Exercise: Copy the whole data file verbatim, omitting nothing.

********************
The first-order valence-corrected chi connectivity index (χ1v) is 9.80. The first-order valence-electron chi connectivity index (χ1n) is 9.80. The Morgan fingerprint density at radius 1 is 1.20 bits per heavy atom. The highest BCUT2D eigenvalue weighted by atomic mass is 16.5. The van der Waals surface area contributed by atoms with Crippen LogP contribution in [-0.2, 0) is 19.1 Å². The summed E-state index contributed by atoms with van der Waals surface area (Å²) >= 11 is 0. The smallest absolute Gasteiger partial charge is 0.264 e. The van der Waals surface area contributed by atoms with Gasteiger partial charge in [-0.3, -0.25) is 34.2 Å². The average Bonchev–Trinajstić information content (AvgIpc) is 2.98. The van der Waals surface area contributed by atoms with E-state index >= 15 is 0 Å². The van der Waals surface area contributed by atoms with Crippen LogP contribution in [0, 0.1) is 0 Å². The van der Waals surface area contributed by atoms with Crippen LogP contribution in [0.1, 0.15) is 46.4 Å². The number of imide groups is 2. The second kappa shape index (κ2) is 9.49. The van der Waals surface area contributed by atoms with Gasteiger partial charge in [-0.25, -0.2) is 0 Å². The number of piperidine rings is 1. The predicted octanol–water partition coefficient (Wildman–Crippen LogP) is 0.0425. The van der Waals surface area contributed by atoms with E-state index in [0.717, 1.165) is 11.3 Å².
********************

The first-order valence-corrected chi connectivity index (χ1v) is 9.80. The first-order valence-electron chi connectivity index (χ1n) is 9.80. The Morgan fingerprint density at radius 1 is 1.20 bits per heavy atom. The highest BCUT2D eigenvalue weighted by atomic mass is 16.5. The van der Waals surface area contributed by atoms with Crippen LogP contribution in [-0.2, 0) is 19.1 Å². The summed E-state index contributed by atoms with van der Waals surface area (Å²) >= 11 is 0. The smallest absolute Gasteiger partial charge is 0.264 e. The van der Waals surface area contributed by atoms with Gasteiger partial charge in [-0.3, -0.25) is 34.2 Å². The average Bonchev–Trinajstić information content (AvgIpc) is 2.98. The van der Waals surface area contributed by atoms with E-state index >= 15 is 0 Å². The van der Waals surface area contributed by atoms with Crippen LogP contribution in [0, 0.1) is 0 Å². The van der Waals surface area contributed by atoms with Crippen LogP contribution in [0.1, 0.15) is 46.4 Å². The number of imide groups is 2. The second kappa shape index (κ2) is 9.49. The van der Waals surface area contributed by atoms with Gasteiger partial charge in [-0.25, -0.2) is 0 Å². The number of piperidine rings is 1. The predicted octanol–water partition coefficient (Wildman–Crippen LogP) is 0.0425. The van der Waals surface area contributed by atoms with E-state index in [0.717, 1.165) is 11.3 Å².